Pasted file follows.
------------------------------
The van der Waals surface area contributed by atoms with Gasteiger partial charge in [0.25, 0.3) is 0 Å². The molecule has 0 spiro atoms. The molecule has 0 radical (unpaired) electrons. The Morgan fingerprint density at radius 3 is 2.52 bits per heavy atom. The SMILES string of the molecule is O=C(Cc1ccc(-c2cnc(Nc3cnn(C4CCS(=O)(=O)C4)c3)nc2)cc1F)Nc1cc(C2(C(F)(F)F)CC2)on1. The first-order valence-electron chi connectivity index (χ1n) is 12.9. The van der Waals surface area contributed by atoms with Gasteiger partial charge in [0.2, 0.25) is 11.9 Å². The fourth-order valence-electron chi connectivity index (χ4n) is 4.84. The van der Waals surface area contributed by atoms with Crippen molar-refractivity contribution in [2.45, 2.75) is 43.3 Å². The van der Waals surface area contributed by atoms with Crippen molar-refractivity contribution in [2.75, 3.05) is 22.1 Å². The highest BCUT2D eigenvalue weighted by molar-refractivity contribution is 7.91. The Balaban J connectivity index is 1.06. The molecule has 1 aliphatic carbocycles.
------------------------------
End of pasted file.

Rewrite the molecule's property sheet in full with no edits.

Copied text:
The van der Waals surface area contributed by atoms with Gasteiger partial charge in [0.25, 0.3) is 0 Å². The molecule has 0 spiro atoms. The molecule has 0 radical (unpaired) electrons. The Morgan fingerprint density at radius 3 is 2.52 bits per heavy atom. The SMILES string of the molecule is O=C(Cc1ccc(-c2cnc(Nc3cnn(C4CCS(=O)(=O)C4)c3)nc2)cc1F)Nc1cc(C2(C(F)(F)F)CC2)on1. The first-order valence-electron chi connectivity index (χ1n) is 12.9. The van der Waals surface area contributed by atoms with Gasteiger partial charge in [0.2, 0.25) is 11.9 Å². The fourth-order valence-electron chi connectivity index (χ4n) is 4.84. The van der Waals surface area contributed by atoms with Crippen molar-refractivity contribution in [2.45, 2.75) is 43.3 Å². The van der Waals surface area contributed by atoms with Crippen molar-refractivity contribution in [2.75, 3.05) is 22.1 Å². The highest BCUT2D eigenvalue weighted by molar-refractivity contribution is 7.91. The Balaban J connectivity index is 1.06. The molecule has 1 aliphatic carbocycles.